Not all units of cord blood meeting the requirements necessary to be stored in a public bank, added Safa Karandish, MT, safety officer for the FDA Consumer. If this happens, part of the donated cord blood may be used for non-clinical research.
Tips for Consumers
If you are considering donating to bank cord blood, it is important to study the various options during pregnancy to have enough time to make a decision before the baby is born. If you want to donate to a public bank, ask if the hospital will give birth in a program storage of cord blood.
If you have questions about the risks and the procedures followed to obtain blood, or the donation process, ask your doctor.
The FDA also has a database which is available with information on banks registered cord blood.
All assertions that the cord blood is a miracle cure is not created; it is not. Some parents may consider using a private bank as an "insurance policy" against diseases that may arise in the future. But it is important to remember that currently the only approved use of cord blood is the treatment of hematologic (blood disorders).
Also good to know that, in some cases, the cord blood is stored may not be appropriate for the child who donated."For example, it is not possible to cure some diseases or genetic defects with cord blood containing the same disease or defect," says Karandish.
Parents of children from ethnic minorities should especially consider donating to a public bank, says Dr. Wonnacott, because the more donations make these groups receive more help minority patients who need a stem cell transplant. (Recipients must be "compatible" with donors so that doctors are more likely to find a good candidate among donors within the ethnic group of the receiver).
"As far as public banks is concerned, there is a clear need for cord blood," says Dr. Wonnacott. "And there is a need especially among minorities to have stem cell transplants. The cord blood is an excellent source of stem cells for transplantation. "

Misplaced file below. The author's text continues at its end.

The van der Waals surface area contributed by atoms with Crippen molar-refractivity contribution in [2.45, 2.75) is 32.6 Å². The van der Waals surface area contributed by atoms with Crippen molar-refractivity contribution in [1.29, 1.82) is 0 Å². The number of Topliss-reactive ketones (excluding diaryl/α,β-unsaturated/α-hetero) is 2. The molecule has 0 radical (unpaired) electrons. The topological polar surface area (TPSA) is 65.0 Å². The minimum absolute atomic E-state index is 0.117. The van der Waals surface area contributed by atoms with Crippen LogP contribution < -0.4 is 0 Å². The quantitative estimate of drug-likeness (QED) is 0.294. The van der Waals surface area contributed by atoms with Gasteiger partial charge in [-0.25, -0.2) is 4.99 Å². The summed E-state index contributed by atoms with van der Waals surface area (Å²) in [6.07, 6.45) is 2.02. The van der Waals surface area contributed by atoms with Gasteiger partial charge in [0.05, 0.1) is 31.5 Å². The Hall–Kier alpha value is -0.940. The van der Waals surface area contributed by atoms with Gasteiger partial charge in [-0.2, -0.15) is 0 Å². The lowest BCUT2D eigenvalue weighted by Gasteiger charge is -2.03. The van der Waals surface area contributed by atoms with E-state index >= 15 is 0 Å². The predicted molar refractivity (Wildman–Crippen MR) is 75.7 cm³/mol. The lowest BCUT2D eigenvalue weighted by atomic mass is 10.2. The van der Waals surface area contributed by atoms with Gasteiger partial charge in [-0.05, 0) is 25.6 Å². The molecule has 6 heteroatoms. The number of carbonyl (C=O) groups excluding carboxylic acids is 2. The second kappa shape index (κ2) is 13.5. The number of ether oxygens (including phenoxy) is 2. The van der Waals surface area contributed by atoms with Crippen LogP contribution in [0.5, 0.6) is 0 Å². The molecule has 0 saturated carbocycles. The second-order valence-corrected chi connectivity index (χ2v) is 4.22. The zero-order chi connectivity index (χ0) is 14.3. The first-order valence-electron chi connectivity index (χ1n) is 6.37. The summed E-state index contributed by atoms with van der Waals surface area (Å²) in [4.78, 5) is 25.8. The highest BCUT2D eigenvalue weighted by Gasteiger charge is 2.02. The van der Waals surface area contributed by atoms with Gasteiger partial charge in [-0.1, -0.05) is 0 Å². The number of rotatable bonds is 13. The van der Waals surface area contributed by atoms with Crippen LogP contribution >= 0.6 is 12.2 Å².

And these transplants can change the lives of patients.
A problem in the city: A GREAT CONSUMPTION OF ALCOHOL IN ADOLESCENCE CAN IMPAIR THE BRAIN PERMANENTLY
To drink much during the teens years could lead to structural changes in the brain and memory deficits that persist in the adult phase, according to the disturbing results of a study done on animals. The study found that, even as adults, rats who had daily access to alcohol during his adolescence had reduced levels of myelin. With a function not very different from the insulation of electrical wiring, myelin forms an insulating layer that surrounds the axons. These are filiform extensions of neurons that transmit nerve impulses.
These brain changes in rats were observed in a region important for reasoning and decision-making. Animals who drank more alcohol performed worse on a test of memory made when they were adults. The results suggest that high doses of alcohol during adolescence may continue affecting the brain even when the inpidual has left the consumption of alcohol. More research is needed to determine if these findings can be applied to humans.
According to the World Health Organization, a growing number of teens and young adults is provided to drinking to get drunk, consuming four (five for men) or more drinks in about two hours. Previous research in humans have shown an association between an episode of drinking excessive (binge) in adolescence, changes in the myelin sheath in several brain regions, and cognitive impairments in adulthood. However, it was unknown if alcohol was behind these brain differences and behaviour or if there was predisposition factors that could explain the found.